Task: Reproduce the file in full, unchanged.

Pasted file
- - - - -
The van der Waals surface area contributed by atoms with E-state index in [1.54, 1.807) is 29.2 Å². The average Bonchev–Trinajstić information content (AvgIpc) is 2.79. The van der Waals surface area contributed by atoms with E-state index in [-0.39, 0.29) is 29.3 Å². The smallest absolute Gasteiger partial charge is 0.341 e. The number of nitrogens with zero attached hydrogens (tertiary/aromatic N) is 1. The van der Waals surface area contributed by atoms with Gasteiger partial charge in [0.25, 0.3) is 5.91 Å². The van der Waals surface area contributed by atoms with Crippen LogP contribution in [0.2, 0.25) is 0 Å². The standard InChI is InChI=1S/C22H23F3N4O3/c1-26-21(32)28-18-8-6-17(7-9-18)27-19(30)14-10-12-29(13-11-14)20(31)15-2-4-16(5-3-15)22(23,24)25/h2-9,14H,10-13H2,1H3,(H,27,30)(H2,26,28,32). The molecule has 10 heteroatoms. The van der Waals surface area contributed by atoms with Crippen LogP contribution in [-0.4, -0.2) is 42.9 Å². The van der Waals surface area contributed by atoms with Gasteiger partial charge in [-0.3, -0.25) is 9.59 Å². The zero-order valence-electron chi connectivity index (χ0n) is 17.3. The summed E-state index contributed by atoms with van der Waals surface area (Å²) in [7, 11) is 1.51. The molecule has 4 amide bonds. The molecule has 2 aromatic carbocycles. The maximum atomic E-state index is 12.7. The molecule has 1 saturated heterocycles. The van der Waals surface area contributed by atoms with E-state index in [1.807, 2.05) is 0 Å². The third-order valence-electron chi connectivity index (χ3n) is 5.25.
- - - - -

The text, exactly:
The van der Waals surface area contributed by atoms with E-state index in [1.54, 1.807) is 29.2 Å². The average Bonchev–Trinajstić information content (AvgIpc) is 2.79. The van der Waals surface area contributed by atoms with E-state index in [-0.39, 0.29) is 29.3 Å². The smallest absolute Gasteiger partial charge is 0.341 e. The number of nitrogens with zero attached hydrogens (tertiary/aromatic N) is 1. The van der Waals surface area contributed by atoms with Gasteiger partial charge in [0.25, 0.3) is 5.91 Å². The van der Waals surface area contributed by atoms with Crippen LogP contribution in [0.2, 0.25) is 0 Å². The standard InChI is InChI=1S/C22H23F3N4O3/c1-26-21(32)28-18-8-6-17(7-9-18)27-19(30)14-10-12-29(13-11-14)20(31)15-2-4-16(5-3-15)22(23,24)25/h2-9,14H,10-13H2,1H3,(H,27,30)(H2,26,28,32). The molecule has 10 heteroatoms. The van der Waals surface area contributed by atoms with Crippen LogP contribution in [-0.4, -0.2) is 42.9 Å². The van der Waals surface area contributed by atoms with Gasteiger partial charge in [-0.3, -0.25) is 9.59 Å². The zero-order valence-electron chi connectivity index (χ0n) is 17.3. The summed E-state index contributed by atoms with van der Waals surface area (Å²) in [7, 11) is 1.51. The molecule has 4 amide bonds. The molecule has 2 aromatic carbocycles. The maximum atomic E-state index is 12.7. The molecule has 1 saturated heterocycles. The van der Waals surface area contributed by atoms with E-state index in [1.807, 2.05) is 0 Å². The third-order valence-electron chi connectivity index (χ3n) is 5.25.